#364 Let’s Talk Money: Share It

December 13, 2023

We previously observed that serving leaders see themselves as stewards of money and they are thoughtful about how they obtain money. With this foundation, the heart of serving leaders is fully expressed when they generously share their financial resources with others.  Serving leaders live their entire lives with a focus on others and this is expressed by sharing with others. This heart of generosity is shaped by verses like the following:

“It is more blessed to give than to receive” (Acts 20:35, NIV).

“God loves a cheerful giver” (2 Cor. 9:7).

“And now, brothers, we want you to know about the grace that God has given the Macedonian churches. Out of the most severe trial, their overflowing joy and their extreme poverty welled up in rich generosity (2 Corinthians 8:1-2).

Giving expresses a heart that is focused on serving others instead of self. Serving leaders open their hearts to those they serve in many ways. In finances this focus on others is expressed in generous sharing.

Serving leaders share money by design.      

“It is more blessed to give than to receive.” Jesus’ words remind us that it is a greater blessing to give than to receive. Some leaders casually give when an urgent need is presented to them but forget about giving at other times. By default, they focus more on getting money than on giving. But serving leaders are thoughtful and intentional about giving. They look for ways to give, places to give, people to bless. They stop and reflect on what they give and how they can increase their giving. They are intentional.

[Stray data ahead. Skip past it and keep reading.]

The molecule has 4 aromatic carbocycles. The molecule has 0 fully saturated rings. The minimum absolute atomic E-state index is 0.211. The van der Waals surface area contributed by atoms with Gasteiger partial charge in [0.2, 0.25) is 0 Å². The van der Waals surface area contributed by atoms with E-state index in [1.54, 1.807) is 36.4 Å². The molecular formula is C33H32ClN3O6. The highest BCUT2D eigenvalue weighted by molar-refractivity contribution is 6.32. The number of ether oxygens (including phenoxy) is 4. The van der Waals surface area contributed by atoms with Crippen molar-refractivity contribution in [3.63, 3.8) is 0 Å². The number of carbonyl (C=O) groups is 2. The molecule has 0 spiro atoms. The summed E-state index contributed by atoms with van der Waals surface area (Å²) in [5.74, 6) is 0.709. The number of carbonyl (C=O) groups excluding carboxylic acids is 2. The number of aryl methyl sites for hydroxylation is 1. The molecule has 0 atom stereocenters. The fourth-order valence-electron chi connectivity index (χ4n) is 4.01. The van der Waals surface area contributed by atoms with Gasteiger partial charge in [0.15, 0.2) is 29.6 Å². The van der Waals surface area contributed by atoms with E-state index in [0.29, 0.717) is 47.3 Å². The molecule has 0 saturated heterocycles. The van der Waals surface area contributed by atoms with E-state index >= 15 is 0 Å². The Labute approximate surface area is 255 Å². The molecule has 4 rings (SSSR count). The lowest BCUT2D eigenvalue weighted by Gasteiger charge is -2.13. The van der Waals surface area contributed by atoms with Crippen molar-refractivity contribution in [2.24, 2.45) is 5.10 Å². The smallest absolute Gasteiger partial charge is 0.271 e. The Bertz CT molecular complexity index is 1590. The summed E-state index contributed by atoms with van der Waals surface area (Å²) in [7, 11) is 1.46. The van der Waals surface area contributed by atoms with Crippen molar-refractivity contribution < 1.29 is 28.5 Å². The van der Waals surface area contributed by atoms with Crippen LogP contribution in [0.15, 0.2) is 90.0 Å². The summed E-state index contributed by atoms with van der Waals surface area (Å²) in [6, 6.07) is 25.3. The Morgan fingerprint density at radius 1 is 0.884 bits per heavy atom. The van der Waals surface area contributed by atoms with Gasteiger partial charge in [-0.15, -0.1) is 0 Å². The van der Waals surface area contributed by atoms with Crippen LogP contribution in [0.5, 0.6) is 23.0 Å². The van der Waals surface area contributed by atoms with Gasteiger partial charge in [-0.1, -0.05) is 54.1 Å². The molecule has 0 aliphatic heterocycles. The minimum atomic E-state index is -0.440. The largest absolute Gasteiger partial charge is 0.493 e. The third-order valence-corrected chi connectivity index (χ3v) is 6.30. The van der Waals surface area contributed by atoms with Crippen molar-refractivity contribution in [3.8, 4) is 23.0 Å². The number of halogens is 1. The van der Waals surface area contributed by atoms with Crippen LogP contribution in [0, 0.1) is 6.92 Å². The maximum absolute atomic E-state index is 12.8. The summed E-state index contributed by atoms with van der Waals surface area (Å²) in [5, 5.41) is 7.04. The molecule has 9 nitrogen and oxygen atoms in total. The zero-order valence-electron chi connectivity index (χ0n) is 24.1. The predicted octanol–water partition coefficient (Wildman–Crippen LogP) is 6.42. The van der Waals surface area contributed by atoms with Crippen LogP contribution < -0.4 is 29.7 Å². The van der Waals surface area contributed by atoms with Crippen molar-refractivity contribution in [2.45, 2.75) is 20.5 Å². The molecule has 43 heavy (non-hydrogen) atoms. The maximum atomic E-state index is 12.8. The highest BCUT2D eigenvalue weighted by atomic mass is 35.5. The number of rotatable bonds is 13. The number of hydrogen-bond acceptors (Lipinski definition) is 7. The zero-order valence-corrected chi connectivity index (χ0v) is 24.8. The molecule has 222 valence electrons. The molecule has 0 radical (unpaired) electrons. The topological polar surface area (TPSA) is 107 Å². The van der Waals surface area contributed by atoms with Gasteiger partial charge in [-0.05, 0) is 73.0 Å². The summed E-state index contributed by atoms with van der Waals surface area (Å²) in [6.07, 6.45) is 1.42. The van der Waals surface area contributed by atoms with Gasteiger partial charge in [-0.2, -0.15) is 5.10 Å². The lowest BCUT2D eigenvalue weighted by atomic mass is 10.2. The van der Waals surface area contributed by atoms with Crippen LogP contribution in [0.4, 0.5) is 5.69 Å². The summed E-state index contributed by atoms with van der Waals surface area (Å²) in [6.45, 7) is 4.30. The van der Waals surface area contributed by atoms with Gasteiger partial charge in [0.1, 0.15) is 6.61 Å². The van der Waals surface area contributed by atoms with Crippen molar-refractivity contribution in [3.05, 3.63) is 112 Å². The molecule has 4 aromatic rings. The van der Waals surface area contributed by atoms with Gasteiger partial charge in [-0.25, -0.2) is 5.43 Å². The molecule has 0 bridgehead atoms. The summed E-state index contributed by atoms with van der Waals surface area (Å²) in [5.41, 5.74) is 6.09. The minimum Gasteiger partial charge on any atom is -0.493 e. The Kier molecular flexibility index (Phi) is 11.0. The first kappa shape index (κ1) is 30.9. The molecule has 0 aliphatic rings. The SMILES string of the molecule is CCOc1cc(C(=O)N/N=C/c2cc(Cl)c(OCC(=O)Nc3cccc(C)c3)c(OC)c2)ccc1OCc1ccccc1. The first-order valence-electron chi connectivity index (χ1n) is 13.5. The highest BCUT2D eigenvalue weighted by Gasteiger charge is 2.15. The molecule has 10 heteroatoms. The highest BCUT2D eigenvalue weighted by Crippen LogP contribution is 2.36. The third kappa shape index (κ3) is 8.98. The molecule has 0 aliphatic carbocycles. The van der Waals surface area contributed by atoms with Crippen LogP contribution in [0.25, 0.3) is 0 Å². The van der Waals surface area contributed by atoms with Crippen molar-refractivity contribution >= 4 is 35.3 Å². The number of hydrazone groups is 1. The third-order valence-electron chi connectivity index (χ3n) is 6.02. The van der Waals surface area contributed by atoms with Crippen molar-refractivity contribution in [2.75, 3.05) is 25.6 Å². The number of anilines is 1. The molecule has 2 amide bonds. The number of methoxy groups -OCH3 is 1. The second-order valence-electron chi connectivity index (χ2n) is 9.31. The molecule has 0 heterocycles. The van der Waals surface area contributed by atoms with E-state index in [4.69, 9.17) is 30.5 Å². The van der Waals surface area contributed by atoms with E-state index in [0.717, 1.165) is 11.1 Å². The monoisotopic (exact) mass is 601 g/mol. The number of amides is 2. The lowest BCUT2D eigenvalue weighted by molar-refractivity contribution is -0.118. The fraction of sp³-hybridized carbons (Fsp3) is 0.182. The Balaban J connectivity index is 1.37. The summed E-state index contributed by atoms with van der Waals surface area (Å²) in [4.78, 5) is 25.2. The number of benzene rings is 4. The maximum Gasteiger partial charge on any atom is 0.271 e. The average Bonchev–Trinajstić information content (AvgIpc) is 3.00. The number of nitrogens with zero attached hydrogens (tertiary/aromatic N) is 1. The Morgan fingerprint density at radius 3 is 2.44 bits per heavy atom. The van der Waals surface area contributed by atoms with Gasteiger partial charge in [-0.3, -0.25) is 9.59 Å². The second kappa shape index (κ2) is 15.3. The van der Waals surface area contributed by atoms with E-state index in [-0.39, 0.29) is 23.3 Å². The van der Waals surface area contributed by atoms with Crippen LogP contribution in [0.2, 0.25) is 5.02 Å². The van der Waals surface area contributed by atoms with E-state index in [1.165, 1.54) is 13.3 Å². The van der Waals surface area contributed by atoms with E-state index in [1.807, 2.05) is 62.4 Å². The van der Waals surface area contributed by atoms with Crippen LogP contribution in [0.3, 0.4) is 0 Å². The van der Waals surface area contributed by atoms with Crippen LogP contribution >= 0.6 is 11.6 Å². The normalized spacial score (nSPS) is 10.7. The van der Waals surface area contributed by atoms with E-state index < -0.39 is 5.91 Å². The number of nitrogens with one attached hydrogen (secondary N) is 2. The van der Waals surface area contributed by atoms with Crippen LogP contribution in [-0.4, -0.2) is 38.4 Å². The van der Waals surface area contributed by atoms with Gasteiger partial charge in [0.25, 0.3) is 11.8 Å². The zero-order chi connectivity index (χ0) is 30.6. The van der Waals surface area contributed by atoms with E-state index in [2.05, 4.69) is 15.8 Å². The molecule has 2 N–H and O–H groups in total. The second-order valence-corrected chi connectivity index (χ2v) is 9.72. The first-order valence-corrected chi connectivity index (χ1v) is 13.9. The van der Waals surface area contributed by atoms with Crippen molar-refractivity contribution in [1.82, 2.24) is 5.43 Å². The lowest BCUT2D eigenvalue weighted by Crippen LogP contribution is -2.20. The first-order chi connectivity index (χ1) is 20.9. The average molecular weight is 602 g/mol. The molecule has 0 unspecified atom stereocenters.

Because they are stewards serving leaders seek to give in ways that reflect the heart of the true owner of their resources, God! They pray often about how and where to give. They recognize that while giving always blesses the one who gives, it sometimes can have unintended negative consequences for the recipient.* So they look for ways to give a hand to those in need in ways that empower and bless. They carefully select organizations that are making a significant impact and support them. Serving leaders recognize that the most impactful giving happens by design.  

Serving leaders share money with delight.   

“God loves a cheerful giver.” Not every person who gives does so with joy. Some leaders feel compelled to give or guilty for not giving or they want to be seen by others as givers, but their heart is not in it. But serving leaders love to give and do so cheerfully!  Those who give are the most fun people to be around and serving leaders are delighted to share.

Serving leaders share money for demonstration.

Leaders who have experienced the blessing and joy of giving naturally want others to experience the same. So, serving leaders share money to demonstrate to others how to develop a generous heart. They do not give to show off, but they do give to influence others to also give. Like the Macedonian church, they become an example of generosity to others. A serving leader I visited recently told me that one of the goals of their company is to foster a spirit of generosity among their employees. That is the heart of serving leadership, wanting others to also experience the joy and blessing of giving.

For further reflection and discussion:

  • Give yourself a “generosity inventory” by reflecting on these questions:
    • How often do I reflect on how I can give more, how I can give more wisely, how I can give more joyfully?  
    • Is my level of sacrificial generosity increasing or decreasing?  
    • Do I ever give grudgingly or reluctantly?
    • Does my family and those who are closest to me see me as a giver or a taker?           
  • What can I do to give with more intentionality?
  • How can I encourage those I lead to be more generous?
  • Consider these additional verses related to giving: (Proverbs 3:9-10, 11:25, 22:9, 28:7, 22; Luke 6:38, and 2 Corinthians 8:1-7) What more do you learn about generosity from these verses?

Until next time, yours on the journey,

Jon Byler

*For great insights into how giving to the poor can sometimes harm recipients, I recommend the book “When Helping Hurts.”